.


This post has been edited by Ian House: May 24 2007, 06:47 PM


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Roseman
post May 24 2007, 07:45 PM
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I've always associated american yodeling with country and western music. And the king yodeler is/was Elton Britt. Listen to his Chime Bells and you'll understand why.


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Ian House
post May 24 2007, 07:56 PM
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YES Don!

Now, THAT'S yodeling :-) Very impressive ... and distinctively different from a simple trill or a warble. Great example...

You know, does Elton sound a little like Cliff Edwards when he's not in the yodel?

_ _ _

Also, I'd like to welcome Don's new avatar to the board. Welcome!


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MJJ
post May 24 2007, 08:30 PM
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"STANDIN' ON THE CORNER (Blue Yodel #9)" ... Jimmie Rodgers - Vocal/Guitar; Louis Armstrong - Cornet; Lil Armstrong - Piano .... 1930


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Flapper Girl
post May 24 2007, 10:09 PM
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Hey Craig,

I like your avatar. Is that a true likeness?

There is definitely a distinction between American yodeling and Swiss yodeling. The Von Trapp Family Singers were well known for their unique musical talents. Not only did they yodel but they yodeled in harmony. Such beautiful sounds. They were also masters of the recorder, something you hardly hear anymore.

I visited the Von Trapp Family Lodge in Stowe, Vermont in the ‘60’s. While browsing through the gift shop and selecting a couple of their albums, Maria herself appeared in full Austrian dress. Her husband had died by that time, as well as one of her children and I don’t believe they were touring any longer. I understand the remaining members sometimes got together for special celebrations during the Christmas season or other such occasions.

Flapper
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Roseman
post May 24 2007, 10:33 PM
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Hey Flapper,

Your mention of the Von Trapp family made me think of the yodeling song 'The Lonely Goatherd" from The Sound Of Music. So I went looking and here's a cute presentation by The Muppets and Julie Andrews.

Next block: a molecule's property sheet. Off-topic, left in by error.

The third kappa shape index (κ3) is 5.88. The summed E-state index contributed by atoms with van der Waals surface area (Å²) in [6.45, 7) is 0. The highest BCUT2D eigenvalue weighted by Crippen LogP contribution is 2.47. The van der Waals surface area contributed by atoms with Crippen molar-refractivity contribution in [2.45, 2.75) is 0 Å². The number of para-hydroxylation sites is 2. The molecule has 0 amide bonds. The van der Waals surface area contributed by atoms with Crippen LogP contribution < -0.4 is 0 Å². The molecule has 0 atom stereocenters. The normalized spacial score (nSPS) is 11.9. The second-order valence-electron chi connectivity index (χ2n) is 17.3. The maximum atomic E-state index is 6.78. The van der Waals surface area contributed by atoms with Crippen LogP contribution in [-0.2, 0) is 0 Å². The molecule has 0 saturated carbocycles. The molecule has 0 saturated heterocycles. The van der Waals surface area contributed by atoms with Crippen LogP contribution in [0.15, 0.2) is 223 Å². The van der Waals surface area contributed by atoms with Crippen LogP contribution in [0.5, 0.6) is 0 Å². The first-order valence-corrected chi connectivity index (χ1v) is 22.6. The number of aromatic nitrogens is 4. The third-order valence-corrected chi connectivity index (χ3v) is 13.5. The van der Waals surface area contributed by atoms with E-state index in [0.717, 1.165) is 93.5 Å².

Also, by coincidence, I found this by the Andrew Sisters with Bing yodeling backup.

Enjoy.

Don...
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bob
post May 24 2007, 11:49 PM
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If you like yodeling and want to get to know one of the present day masters check out Kerry Christensen. Kerry's Web Site I met him back in 2000 at the Arizona Opry where he was preforming. There are many samples of the different kinds of yodeling to listen
to. Be sure to listen to the
The Chicken Yodel on the CD. My favorite. laugh.gif

tongue.gif Enjoy Bob


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Roseman
post May 25 2007, 03:09 AM
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QUOTE(MJJ @ May 24 2007, 02:30 PM) *


Here's a recreation with Louis Armstrong and Johnny Cash

Blue Yodel No. 9
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cristian1929
post May 25 2007, 12:00 PM
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Here another swiss yodeling refrain by Paul Whiteman and his Ocrhestra (08 Dec 1925)

I MISS MY SWISS

wink.gif


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Craig D
post May 25 2007, 09:46 PM
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QUOTE(Flapper Girl @ May 24 2007, 06:09 PM) *
Hey Craig,

I like your avatar. Is that a true likeness?

Flapper


Sadly, yes.

And your's..?

Craig D.

P.S. Thanks! (...I think!)


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Flapper Girl
post May 25 2007, 10:23 PM
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Craig,

In answer to your question - the "do", no - the glasses, yes. That old Flapper in my avatar is my alter ego, Aunt Clarissa.

Flapper